The "Veterans Today" Network, a one-man show on the Internet created and run by Gordon Duff, a disabled Marine Vietnam veteran, states flatly that 9/11 was a CIA/Mossad conspiracy, and that Osama bin Laden wasn't involved, and that he died in 2001.
Duff’s claims can be dismissed easily as yet more examples of deliberately disseminated disinformation riddled with intentionally false or inaccurate data designed to confuse the adversary.
But some key intelligence officials are taking bin Laden's reported demise seriously.
CIA Director Leon Panetta said in early July that the intelligence agency hadn't been able to confirm any specific information on the uber-terrorist since "late 2001."
And all those audio and videotapes broadcast by the Qatar-based Al Jazeera global television network? Clever Israeli forgeries, says Duff.
Many other voices in cyberspace contend that the bin Laden myth is kept "alive" to justify the Afghan war and the global war on terror.
Angelo Codevilla, who teaches international relations at Boston University, is a former U.S. intelligence officer who studied Soviet disinformation techniques during the Cold War. His close examination of all the alleged bin Laden tapes, including the videos, has convinced him that Elvis Presley is more alive than Osama bin Laden.
By all accounts from those who knew bin Laden before 9/11, he was a deeply religious man, and his early tapes after 9/11 were sprinkled with references to God and the Prophet Muhammad. Not so the later ones, which some experts who analyzed them said were professional forgeries.
The last time overhead satellites made credible intercepts of bin Laden's voice was in early December 2001 as he was escaping through the Tora Bora mountain range from Afghanistan to the sanctuary of Pakistan's tribal areas.
The late Ajmal Khattak, the head of the Khattak tribe, who had half a million followers in the region, advised this reporter and his Pakistani assistant Ammar Turabi and our multilingual security, to rent horses and proceed to an exit from Tora Bora in the Tirah Valley. We got there Dec. 11.
Local villagers told us that bin Laden and about 50 fighters had emerged Dec. 9 and were met by a convoy of utility vehicles that sped off in the direction of Peshawar.
Secretary of State Hillary Clinton evidently had more recent intelligence on her visit to Pakistan July 21. She said she believes "elements" of the Pakistani government know bin Laden's whereabouts.
Those with the knowledge, she added, are in the "bowels" of the bureaucracy, not the "top levels of government." She was clearly referring to some members of Pakistan's Inter-Services Intelligence (ISI) agency.
Former ISI chief Gen. Hamid Gul is a personal friend of both bin Laden and Mullah Omar, the Taliban leader, and bin Laden's no. 2, the Egyptian doctor Ayman al-Zawahiri. Gul is an advocate of Pakistan's politico-religious extremists and self-declared enemy of the United States.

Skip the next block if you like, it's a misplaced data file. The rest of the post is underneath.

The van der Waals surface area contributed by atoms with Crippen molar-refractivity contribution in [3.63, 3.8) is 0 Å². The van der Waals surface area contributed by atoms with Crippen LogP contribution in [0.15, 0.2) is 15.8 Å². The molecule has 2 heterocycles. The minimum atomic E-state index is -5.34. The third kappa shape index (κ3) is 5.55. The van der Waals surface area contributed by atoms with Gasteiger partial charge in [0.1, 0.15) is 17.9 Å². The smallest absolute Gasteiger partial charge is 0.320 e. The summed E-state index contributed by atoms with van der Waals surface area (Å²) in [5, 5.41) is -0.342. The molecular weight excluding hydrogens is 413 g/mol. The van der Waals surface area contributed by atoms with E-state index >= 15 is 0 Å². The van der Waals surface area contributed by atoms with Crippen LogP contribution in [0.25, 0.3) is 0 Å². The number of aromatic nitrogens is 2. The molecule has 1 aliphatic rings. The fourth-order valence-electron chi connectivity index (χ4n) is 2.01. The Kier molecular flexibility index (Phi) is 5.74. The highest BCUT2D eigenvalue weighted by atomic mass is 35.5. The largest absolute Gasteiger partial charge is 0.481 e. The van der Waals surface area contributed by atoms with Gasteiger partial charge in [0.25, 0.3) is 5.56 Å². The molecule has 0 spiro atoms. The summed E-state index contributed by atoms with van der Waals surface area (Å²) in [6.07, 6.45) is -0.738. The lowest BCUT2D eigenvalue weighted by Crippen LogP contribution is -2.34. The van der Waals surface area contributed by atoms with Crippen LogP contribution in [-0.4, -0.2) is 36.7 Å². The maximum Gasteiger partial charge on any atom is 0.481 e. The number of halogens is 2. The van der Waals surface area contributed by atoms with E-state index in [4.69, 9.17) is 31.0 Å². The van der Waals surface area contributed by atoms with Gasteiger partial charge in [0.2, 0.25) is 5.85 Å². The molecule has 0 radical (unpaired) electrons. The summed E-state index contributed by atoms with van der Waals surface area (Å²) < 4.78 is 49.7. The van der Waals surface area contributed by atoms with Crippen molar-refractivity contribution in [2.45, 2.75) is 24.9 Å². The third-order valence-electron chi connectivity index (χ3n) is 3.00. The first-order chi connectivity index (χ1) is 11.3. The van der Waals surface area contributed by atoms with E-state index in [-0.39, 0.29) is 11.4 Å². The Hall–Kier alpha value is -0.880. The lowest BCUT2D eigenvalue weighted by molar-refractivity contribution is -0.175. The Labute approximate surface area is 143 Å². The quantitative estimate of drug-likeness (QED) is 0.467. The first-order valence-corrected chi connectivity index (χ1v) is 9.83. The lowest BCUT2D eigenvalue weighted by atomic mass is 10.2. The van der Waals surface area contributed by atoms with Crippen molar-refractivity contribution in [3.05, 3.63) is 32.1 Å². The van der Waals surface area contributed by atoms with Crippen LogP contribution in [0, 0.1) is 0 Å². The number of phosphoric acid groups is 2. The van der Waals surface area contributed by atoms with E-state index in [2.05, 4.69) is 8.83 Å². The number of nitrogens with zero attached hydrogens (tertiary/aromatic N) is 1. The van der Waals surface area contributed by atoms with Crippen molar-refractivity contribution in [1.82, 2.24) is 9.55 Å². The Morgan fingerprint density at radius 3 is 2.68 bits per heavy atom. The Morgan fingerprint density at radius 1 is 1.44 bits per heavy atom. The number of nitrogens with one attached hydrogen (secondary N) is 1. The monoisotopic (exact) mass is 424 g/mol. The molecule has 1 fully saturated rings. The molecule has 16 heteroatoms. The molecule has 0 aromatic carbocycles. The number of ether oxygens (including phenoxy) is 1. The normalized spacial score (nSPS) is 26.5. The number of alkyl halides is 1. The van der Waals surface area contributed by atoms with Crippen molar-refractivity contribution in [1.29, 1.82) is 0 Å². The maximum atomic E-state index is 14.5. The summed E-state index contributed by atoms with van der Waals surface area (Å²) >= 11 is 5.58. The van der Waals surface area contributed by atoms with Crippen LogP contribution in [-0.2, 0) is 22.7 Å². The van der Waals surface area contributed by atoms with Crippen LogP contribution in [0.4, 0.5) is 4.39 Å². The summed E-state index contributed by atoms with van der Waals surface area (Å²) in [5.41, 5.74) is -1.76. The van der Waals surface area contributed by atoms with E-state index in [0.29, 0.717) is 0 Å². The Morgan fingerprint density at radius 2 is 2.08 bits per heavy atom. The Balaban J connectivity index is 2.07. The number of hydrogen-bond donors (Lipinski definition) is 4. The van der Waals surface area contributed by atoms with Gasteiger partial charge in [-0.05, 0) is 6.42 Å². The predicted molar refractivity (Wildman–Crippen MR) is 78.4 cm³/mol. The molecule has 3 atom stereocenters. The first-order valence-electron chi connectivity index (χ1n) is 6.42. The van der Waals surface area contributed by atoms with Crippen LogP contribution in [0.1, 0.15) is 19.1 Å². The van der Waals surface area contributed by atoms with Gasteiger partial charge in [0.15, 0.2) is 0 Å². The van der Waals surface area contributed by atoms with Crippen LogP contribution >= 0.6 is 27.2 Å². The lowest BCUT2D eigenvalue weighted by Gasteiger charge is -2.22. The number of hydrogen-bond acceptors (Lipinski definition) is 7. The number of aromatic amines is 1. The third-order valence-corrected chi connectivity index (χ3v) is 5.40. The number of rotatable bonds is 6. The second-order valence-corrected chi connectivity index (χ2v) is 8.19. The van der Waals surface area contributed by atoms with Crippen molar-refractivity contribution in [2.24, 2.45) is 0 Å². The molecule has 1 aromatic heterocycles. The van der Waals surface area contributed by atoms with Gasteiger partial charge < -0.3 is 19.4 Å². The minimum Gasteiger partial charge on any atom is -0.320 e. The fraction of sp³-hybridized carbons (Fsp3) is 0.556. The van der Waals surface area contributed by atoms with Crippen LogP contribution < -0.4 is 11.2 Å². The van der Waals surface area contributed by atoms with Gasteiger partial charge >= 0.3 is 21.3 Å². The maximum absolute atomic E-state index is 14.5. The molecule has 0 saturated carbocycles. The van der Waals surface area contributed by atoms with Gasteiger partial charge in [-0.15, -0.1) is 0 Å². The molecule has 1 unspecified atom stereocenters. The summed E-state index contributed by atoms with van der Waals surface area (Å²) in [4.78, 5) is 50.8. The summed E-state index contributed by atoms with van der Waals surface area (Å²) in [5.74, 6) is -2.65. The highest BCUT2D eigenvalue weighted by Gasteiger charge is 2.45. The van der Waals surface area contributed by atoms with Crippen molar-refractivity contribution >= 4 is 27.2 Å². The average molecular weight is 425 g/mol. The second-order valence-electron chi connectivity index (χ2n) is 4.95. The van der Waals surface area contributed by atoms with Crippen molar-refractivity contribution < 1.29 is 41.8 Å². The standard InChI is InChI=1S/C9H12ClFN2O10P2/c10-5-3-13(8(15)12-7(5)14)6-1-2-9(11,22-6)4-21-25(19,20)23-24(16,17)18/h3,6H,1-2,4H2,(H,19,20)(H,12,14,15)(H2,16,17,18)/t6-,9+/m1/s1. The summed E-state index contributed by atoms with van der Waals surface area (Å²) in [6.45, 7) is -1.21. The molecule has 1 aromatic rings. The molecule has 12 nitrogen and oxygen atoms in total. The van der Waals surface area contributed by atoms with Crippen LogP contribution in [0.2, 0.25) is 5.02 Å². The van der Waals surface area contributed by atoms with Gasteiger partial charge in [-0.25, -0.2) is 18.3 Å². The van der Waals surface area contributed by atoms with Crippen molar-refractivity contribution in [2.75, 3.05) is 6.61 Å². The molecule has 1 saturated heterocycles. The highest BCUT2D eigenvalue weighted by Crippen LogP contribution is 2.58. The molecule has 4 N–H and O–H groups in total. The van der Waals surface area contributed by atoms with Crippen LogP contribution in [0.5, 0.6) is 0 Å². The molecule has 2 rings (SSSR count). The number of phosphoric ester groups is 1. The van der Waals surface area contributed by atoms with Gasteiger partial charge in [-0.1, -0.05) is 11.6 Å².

There are "retired" ISI officers who still see bin Laden as a hero of the joint campaign against the Soviet occupation of Afghanistan in the 1980s. Gul and his followers are also working to hasten an end to the U.S. presence in Pakistan and Afghanistan.
For the now-growing numbers who believe bin Laden is dead, there is only one valid message from bin Laden. It was his open letter to the "Pakistani people," on Al Jazeera, dated Sept. 24, 2001, 13 days after 9/11, in which he said:
"I have already stated that I was not involved in the 11 September attacks in the United States.
"Neither had I any knowledge of these attacks nor do I consider the killing of innocent women and children and other humans, as an appreciable act … Islam strictly forbids causing harm to innocent . . . people. Such a practice is forbidden even in the course of a battle.
"All that is going in Palestine . . . is sufficient to call the wrath of God upon the United States and Israel."
Those who believe Osama Bin Laden is alive, and guilty of killing almost 3,000, quote his 2004 talk in which he said he thought of attacking U.S. skyscrapers when he saw Israeli aircraft bombing tower blocks in Lebanon in 1982.
"God knows that it had not occurred to our mind to attack the twin towers," he said then, "but after our patience ran out and we saw the injustice and inflexibility of the American-Israeli alliance toward our people in Palestine and Lebanon, this came to my mind."
Although Duff is mostly guff for those whose job is to keep tabs on all the twists and turns since 9/11, there is also the post 9/11 generation that doesn't read newspapers or weekly magazines and gets its news fix online. The conspiracy theory, coupled with disinformation from all sides, makes for more interesting reading. It also gives youngsters a leg up on their "naive" elders.
Bin Laden was suffering from a kidney ailment, and some experts say he died Dec. 13, four days after his escape from Tora Bora. Videos since then, neutral experts say, show bin Laden writing with his right hand, but he is well known as left-handed. They also detected differences in the shape of the nose, skin color, and speech.
Duff does commentary on his conspiracy theories for radio and TV news programs; his provocative articles are carried the world over and his website gets 22 million page hits a month. Some of his recent "Top 10 Stories of the Week": "The CIA: Beyond Redemption and Should Be Terminated"; "Does Event Honoring Israeli Spy Suggest Another Israeli Operation?"; "Wikipedia Revisionism to Israeli Pressure Groups."
Duff's "Corporate Profile" says, "We are a full service Network of 63 websites that service the U.S. Military Veterans' Community," which claims "over 310,000 plus unique visitors per month" and recently grew 39 percent in one month.
On the World Wide Web, there are no red lines between information, misinformation, and disinformation.
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